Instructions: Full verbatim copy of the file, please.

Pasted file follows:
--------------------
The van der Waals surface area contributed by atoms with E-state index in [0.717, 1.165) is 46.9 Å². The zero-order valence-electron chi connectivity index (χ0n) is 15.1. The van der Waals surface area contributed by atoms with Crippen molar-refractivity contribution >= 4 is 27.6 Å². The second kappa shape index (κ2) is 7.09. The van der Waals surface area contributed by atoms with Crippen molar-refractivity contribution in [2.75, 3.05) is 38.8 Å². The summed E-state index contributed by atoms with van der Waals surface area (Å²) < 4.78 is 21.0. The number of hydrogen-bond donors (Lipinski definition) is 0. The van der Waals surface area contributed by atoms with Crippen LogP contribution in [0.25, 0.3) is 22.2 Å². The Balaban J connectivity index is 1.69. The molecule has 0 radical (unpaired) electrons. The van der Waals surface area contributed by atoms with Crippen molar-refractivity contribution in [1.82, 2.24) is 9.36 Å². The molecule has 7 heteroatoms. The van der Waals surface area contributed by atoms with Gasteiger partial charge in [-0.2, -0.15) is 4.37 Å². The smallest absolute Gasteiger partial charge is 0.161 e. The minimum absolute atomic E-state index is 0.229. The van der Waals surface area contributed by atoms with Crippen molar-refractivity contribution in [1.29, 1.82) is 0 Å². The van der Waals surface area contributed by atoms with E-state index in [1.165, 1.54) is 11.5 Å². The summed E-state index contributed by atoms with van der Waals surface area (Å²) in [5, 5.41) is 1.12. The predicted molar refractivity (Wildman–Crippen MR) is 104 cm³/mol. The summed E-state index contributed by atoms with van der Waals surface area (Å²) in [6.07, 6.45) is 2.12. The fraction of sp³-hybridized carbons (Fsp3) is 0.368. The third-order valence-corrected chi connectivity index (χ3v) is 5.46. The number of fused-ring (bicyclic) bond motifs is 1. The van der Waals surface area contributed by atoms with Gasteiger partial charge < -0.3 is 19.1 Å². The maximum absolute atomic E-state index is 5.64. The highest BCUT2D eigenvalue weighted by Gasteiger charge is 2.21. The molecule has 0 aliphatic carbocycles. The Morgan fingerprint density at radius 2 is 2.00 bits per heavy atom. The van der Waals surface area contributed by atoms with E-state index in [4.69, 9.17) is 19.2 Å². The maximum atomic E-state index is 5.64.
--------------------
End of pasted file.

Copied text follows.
The van der Waals surface area contributed by atoms with E-state index in [0.717, 1.165) is 46.9 Å². The zero-order valence-electron chi connectivity index (χ0n) is 15.1. The van der Waals surface area contributed by atoms with Crippen molar-refractivity contribution >= 4 is 27.6 Å². The second kappa shape index (κ2) is 7.09. The van der Waals surface area contributed by atoms with Crippen molar-refractivity contribution in [2.75, 3.05) is 38.8 Å². The summed E-state index contributed by atoms with van der Waals surface area (Å²) < 4.78 is 21.0. The number of hydrogen-bond donors (Lipinski definition) is 0. The van der Waals surface area contributed by atoms with Crippen LogP contribution in [0.25, 0.3) is 22.2 Å². The Balaban J connectivity index is 1.69. The molecule has 0 radical (unpaired) electrons. The van der Waals surface area contributed by atoms with Crippen molar-refractivity contribution in [1.82, 2.24) is 9.36 Å². The molecule has 7 heteroatoms. The van der Waals surface area contributed by atoms with Gasteiger partial charge in [-0.2, -0.15) is 4.37 Å². The smallest absolute Gasteiger partial charge is 0.161 e. The minimum absolute atomic E-state index is 0.229. The van der Waals surface area contributed by atoms with Crippen molar-refractivity contribution in [1.29, 1.82) is 0 Å². The van der Waals surface area contributed by atoms with E-state index in [1.165, 1.54) is 11.5 Å². The summed E-state index contributed by atoms with van der Waals surface area (Å²) in [5, 5.41) is 1.12. The predicted molar refractivity (Wildman–Crippen MR) is 104 cm³/mol. The summed E-state index contributed by atoms with van der Waals surface area (Å²) in [6.07, 6.45) is 2.12. The fraction of sp³-hybridized carbons (Fsp3) is 0.368. The third-order valence-corrected chi connectivity index (χ3v) is 5.46. The number of fused-ring (bicyclic) bond motifs is 1. The van der Waals surface area contributed by atoms with Gasteiger partial charge < -0.3 is 19.1 Å². The maximum absolute atomic E-state index is 5.64. The highest BCUT2D eigenvalue weighted by Gasteiger charge is 2.21. The molecule has 0 aliphatic carbocycles. The Morgan fingerprint density at radius 2 is 2.00 bits per heavy atom. The van der Waals surface area contributed by atoms with E-state index in [4.69, 9.17) is 19.2 Å². The maximum atomic E-state index is 5.64.